WASHINGTON — In a memoir, Gen. Stanley McChrystal, the former U.S. commander in Afghanistan, writes that tensions between the White House and the Pentagon were evident in the Obama administration from its opening months in office.
The beginning of President Barack Obama’s first term “saw the emergence of an unfortunate deficit of trust between the White House and the Department of Defense, largely arising from the decision-making process on Afghanistan," McChrystal writes in the book, titled “My Share of the Task: A Memoir." “The effects were costly."
The book by McChrystal, who was fired from his post in 2010 after an article in Rolling Stone quoted him and his staff making dismissive comments about the White House, is likely to disappoint readers who are looking for a vivid blow-by-blow account of infighting within the administration. The book does not provide an account of the White House meeting at which Obama accepted the general’s resignation. McChrystal’s tone toward Obama is respectful, and he notes that his wife, Annie, joined the crowd at Obama’s inauguration.
The book is to be released Monday. An advance copy of the book provides revealing glimpses of the friction over military planning and comes as Obama is weighing, and perhaps preparing to overrule, the troop requests that have been presented by the current U.S. commander in Afghanistan, Gen. John Allen.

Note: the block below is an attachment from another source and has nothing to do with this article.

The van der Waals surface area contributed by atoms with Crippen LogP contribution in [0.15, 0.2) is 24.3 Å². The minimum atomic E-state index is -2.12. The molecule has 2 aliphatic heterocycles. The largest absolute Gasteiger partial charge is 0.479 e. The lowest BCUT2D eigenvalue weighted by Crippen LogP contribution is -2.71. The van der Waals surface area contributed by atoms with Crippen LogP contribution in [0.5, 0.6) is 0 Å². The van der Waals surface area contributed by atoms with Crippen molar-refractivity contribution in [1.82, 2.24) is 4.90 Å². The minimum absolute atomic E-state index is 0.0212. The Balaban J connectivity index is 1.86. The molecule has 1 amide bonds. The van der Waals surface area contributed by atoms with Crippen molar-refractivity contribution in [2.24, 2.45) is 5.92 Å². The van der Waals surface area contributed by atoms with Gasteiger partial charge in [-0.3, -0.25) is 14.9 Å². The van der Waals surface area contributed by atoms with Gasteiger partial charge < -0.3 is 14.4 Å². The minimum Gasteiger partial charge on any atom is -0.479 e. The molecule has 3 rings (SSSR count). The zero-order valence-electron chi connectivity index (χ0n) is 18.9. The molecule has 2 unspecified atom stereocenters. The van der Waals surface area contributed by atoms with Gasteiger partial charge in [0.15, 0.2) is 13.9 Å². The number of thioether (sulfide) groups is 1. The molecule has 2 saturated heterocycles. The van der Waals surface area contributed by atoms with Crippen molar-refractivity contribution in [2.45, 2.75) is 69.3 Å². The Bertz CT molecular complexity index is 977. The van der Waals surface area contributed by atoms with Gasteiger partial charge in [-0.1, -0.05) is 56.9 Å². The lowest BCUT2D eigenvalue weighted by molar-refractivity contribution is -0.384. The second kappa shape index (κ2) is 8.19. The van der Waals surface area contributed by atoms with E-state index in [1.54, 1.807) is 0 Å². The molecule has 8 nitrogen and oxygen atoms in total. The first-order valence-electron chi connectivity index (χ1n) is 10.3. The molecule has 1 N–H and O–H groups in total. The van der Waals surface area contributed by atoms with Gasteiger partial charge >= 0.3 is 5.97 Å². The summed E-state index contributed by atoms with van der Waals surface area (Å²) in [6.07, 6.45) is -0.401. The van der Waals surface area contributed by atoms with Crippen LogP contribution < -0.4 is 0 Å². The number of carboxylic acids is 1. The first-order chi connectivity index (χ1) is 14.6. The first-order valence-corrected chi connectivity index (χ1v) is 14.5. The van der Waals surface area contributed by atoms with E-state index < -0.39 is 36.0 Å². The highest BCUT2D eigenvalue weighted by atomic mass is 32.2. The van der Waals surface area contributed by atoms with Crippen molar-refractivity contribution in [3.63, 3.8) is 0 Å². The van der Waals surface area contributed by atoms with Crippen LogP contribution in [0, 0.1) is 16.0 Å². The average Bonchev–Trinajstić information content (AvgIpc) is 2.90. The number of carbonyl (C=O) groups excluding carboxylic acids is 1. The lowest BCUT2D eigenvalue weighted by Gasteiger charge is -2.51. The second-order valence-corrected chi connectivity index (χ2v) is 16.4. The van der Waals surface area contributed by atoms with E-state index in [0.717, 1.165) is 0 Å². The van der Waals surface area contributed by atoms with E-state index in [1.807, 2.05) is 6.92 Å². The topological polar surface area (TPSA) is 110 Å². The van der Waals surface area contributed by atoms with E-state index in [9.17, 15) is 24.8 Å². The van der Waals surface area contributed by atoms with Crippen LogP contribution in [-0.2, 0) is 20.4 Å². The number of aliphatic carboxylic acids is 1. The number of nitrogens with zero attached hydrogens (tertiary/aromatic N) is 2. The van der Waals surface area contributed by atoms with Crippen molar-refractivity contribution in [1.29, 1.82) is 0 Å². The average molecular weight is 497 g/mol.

The account is all the more noteworthy since McChrystal, who retired from the Army, remains a respected voice within the military and teaches a course on leadership at Yale.
According to the book, the tensions began before McChrystal took command in Kabul, Afghanistan. McChrystal describes how he presented his war goal to the White House as “defeat the Taliban" and was advised to lower his sights to “degrade" the Taliban.
McChrystal has little to say about the episode that led to the article in Rolling Stone. He writes that the comments attributed to his team were “unacceptable" but adds that he was surprised by the tone of the article.
As the controversy over the article grew, McChrystal did not seek advice before offering his resignation. The book does not say if he was disappointed when Obama accepted it.